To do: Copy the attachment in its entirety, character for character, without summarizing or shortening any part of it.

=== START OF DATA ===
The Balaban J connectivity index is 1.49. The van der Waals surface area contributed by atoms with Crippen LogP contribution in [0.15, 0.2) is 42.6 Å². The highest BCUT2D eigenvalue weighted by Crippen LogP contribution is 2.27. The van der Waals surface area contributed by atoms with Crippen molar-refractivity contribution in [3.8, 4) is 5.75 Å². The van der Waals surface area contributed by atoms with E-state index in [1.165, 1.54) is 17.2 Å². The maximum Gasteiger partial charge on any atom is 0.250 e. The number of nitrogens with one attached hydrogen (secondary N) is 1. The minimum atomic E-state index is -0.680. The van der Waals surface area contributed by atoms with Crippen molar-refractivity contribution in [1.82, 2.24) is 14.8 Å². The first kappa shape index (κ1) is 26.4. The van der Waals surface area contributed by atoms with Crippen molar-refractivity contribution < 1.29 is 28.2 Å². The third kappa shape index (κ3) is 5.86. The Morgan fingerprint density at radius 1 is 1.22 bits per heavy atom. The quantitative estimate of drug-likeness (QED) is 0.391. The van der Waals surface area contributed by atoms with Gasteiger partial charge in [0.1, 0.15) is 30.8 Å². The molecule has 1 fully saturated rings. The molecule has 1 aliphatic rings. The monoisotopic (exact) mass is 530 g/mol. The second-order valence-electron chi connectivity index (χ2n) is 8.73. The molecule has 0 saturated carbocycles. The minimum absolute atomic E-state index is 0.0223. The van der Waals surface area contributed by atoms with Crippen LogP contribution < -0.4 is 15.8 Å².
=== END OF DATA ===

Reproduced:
The Balaban J connectivity index is 1.49. The van der Waals surface area contributed by atoms with Crippen LogP contribution in [0.15, 0.2) is 42.6 Å². The highest BCUT2D eigenvalue weighted by Crippen LogP contribution is 2.27. The van der Waals surface area contributed by atoms with Crippen molar-refractivity contribution in [3.8, 4) is 5.75 Å². The van der Waals surface area contributed by atoms with E-state index in [1.165, 1.54) is 17.2 Å². The maximum Gasteiger partial charge on any atom is 0.250 e. The number of nitrogens with one attached hydrogen (secondary N) is 1. The minimum atomic E-state index is -0.680. The van der Waals surface area contributed by atoms with Crippen molar-refractivity contribution in [1.82, 2.24) is 14.8 Å². The first kappa shape index (κ1) is 26.4. The van der Waals surface area contributed by atoms with Crippen molar-refractivity contribution < 1.29 is 28.2 Å². The third kappa shape index (κ3) is 5.86. The Morgan fingerprint density at radius 1 is 1.22 bits per heavy atom. The quantitative estimate of drug-likeness (QED) is 0.391. The van der Waals surface area contributed by atoms with Gasteiger partial charge in [0.1, 0.15) is 30.8 Å². The molecule has 1 fully saturated rings. The molecule has 1 aliphatic rings. The monoisotopic (exact) mass is 530 g/mol. The second-order valence-electron chi connectivity index (χ2n) is 8.73. The molecule has 0 saturated carbocycles. The minimum absolute atomic E-state index is 0.0223. The van der Waals surface area contributed by atoms with Crippen LogP contribution < -0.4 is 15.8 Å².